If you’ve had a close relative suffer a stroke, you may think it’s an unavoidable part of aging and your family history. While these factors do contribute to your risk and aren’t changeable, that doesn’t mean you’re doomed to also have a stroke! There are multiple things that are well within your control that can drastically reduce your chances. Here are the top things you can do to prevent a stroke:
Manage Your Weight
While you don’t have to be overweight to have a stroke, having excess weight can increase your chances due to other factors that are associated with obesity like high blood pressure and diabetes.
Quick Tips for Eating Healthier and Dropping Pounds:
- Take a minute to examine what you eat in a day and try to stay within a 1,500 to 2,000 calorie diet. For a more personalized calorie count, find out how many calories you need to eat to maintain or lose weight here: calorie calculator.
- Don’t just count your calories, make your calories count. Minimize the amount of processed/prepared foods you eat and replace them with fresh produce and protein.
- Whenever possible, try to cook for yourself. Not only does cooking help you burn calories but it helps you be more mindful of what goes in your food.
Getting more exercise not only helps keep your joints moving better and increases circulation, but it also helps with one of the other huge factors on this list: maintaining and losing weight. But the good news is that getting exercise doesn’t have to be difficult. You don’t need to pressure yourself into anything over the top like running a marathon or bench pressing your own body weight. You can get a lot of benefits from these simple changes:
Quick Tips for Getting Active
- Get walking! Try a short 5-10 minute walk after each meal to help with digestion and circulation. After time, increase how long you walk to get even more benefits.
- Make exercise fun and/or productive by taking up an activity like golf or gardening.
- Add exercise into your daily routine with our What You Can Do While Watching TV
Control Your Blood Pressure
Keeping your blood pressure in a healthy range is just about the most important factor in preventing stroke. Not only does high blood pressure affect your heart, it also affects your other organs, especially kidneys and can even cause vision loss, so there are many reasons to control it.
Quick Tips for Lowering Blood Pressure
- Cut down on your salt consumption, ideally, to 1,500 mg or less per day. To put that in perspective, a typical can of regular sodium soup contains between 1,400 to 1,800 mg. This is another reason to minimize processed foods in your diet.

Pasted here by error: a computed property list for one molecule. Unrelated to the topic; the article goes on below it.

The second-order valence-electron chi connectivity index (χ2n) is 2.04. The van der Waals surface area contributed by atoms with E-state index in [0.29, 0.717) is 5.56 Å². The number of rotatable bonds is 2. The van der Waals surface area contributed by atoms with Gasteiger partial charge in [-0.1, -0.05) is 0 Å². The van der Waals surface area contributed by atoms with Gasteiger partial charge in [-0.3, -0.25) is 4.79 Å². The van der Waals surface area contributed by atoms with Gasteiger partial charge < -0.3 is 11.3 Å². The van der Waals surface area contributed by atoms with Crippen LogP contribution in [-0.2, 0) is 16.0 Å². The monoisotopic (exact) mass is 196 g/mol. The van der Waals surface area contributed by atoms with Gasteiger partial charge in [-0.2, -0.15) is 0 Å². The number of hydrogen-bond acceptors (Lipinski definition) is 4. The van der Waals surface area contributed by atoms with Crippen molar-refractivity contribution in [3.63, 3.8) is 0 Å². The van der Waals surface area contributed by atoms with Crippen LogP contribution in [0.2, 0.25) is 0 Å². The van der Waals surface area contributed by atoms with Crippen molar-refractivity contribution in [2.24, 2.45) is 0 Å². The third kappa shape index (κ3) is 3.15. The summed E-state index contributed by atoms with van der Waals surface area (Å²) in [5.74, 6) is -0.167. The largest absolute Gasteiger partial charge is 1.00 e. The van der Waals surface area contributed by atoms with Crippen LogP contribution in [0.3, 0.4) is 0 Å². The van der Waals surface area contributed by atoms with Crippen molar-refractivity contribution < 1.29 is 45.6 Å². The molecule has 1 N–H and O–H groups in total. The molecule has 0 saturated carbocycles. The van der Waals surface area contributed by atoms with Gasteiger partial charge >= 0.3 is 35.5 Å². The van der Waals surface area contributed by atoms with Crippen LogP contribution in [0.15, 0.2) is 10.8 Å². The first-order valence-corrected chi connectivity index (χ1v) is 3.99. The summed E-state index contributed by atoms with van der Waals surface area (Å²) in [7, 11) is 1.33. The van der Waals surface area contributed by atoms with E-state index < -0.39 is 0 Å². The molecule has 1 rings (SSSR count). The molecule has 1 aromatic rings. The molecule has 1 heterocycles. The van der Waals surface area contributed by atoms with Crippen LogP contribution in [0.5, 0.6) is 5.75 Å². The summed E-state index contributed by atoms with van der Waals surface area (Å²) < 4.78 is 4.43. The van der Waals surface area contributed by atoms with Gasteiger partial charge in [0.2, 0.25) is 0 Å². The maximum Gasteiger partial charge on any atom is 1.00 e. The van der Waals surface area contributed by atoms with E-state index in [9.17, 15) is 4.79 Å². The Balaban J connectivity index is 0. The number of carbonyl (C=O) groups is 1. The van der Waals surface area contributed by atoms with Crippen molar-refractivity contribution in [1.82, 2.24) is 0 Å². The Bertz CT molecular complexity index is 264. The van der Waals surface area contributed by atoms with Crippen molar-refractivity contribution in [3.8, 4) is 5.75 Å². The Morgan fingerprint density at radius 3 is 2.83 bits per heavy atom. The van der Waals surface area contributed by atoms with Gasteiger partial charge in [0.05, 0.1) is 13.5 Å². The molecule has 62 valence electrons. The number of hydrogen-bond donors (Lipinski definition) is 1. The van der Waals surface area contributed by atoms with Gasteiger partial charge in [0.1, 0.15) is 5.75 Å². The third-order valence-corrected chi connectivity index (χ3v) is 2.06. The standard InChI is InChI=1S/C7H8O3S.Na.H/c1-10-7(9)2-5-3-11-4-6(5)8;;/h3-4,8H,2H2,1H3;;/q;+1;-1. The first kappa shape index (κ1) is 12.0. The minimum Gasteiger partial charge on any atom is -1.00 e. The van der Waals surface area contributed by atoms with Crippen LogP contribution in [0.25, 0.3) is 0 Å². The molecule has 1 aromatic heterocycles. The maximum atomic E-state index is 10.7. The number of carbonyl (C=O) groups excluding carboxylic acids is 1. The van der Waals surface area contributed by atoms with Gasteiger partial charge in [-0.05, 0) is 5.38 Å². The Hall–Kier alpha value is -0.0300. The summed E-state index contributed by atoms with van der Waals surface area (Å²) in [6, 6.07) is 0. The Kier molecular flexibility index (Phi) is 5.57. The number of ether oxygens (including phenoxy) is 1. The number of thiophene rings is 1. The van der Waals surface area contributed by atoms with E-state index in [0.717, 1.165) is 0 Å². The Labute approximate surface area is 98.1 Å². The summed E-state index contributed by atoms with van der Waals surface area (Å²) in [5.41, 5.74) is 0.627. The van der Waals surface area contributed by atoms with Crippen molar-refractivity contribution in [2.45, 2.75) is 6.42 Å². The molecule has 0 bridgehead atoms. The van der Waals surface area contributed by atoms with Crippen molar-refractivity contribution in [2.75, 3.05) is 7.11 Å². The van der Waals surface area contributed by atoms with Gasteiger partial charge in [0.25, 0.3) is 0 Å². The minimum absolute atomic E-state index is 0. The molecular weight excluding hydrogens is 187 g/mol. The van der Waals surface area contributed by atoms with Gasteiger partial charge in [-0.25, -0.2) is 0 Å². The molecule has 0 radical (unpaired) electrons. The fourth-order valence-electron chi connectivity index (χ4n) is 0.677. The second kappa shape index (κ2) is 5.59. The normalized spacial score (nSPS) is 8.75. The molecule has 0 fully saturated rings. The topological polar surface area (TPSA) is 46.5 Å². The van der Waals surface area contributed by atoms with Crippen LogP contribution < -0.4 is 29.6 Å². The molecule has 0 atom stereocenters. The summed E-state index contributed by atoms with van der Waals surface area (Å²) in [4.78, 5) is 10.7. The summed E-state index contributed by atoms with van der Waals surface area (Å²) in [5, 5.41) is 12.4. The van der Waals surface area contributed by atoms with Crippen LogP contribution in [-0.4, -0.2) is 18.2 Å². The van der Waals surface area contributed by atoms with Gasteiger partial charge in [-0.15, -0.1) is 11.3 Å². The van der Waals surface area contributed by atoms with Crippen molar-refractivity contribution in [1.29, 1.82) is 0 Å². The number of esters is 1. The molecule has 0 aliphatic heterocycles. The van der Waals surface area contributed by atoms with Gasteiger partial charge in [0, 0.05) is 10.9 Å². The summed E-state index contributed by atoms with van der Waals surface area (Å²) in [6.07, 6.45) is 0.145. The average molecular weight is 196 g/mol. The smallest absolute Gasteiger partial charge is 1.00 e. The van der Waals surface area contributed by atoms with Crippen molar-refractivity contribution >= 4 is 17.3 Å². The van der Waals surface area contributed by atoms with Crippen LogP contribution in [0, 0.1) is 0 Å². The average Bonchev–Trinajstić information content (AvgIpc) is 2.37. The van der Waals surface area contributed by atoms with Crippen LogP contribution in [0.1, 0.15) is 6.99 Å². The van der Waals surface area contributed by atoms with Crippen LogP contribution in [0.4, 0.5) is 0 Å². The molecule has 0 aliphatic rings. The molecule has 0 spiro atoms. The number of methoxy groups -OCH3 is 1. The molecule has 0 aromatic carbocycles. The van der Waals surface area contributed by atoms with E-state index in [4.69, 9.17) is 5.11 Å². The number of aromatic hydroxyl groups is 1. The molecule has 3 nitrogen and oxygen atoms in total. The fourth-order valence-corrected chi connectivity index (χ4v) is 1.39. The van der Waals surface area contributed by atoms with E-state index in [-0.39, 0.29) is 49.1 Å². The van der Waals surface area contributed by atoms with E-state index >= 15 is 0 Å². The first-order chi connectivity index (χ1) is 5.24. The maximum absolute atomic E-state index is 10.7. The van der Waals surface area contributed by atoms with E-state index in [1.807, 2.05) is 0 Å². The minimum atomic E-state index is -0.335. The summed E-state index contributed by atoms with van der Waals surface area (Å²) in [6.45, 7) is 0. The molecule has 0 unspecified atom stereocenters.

- Again, get active. Exercise helps to reduce so many other factors along with helping you feel better overall. Shoot for a minimum of 30 minutes of activity per day and up that once you’re comfortable.
- If you smoke, quit. Smoking decreases circulation which affects blood flow to the heart and increases the potential for a stroke.
- If you are already on blood pressure medication, make sure to take it consistently. If you don’t know your blood pressure, get it checked, and take measures to reduce it as needed.
- Keep your ideal numbers in mind: 120/80 is best but up to 140/90 can be acceptable.
Manage other diseases
Both diabetes and atrial fibrillation (a type of irregular heartbeat) can up your chances of stroke when they are left unchecked.
Quick Tips for Managing Chronic Diseases
- Make and keep regular appointments.
- Keep a list of changes you may have noticed in your health or questions you want to ask your doctor. It’s easy once you’re in the office to forget everything you meant to talk about, so bringing a list along will help tremendously.
- Stay current and consistent in your medications.
- Listen to your body. While not every ache or pain requires a doctor visit, be mindful of changes in your body and pain that persists or recurs without reason.
Need help managing your stroke risks? One of the best ways to lead a healthier lifestyle for seniors is to live in a community that supports your health and fitness goals. The Cedars of Chapel Hill Life Plan Community offers activities to keep you moving and a variety of dining options to meet all your dietary needs. Learn more about the Cedars lifestyle and how they can make retirement years the best years.
Photo Attribute: Miranda Knox, Freeimages.com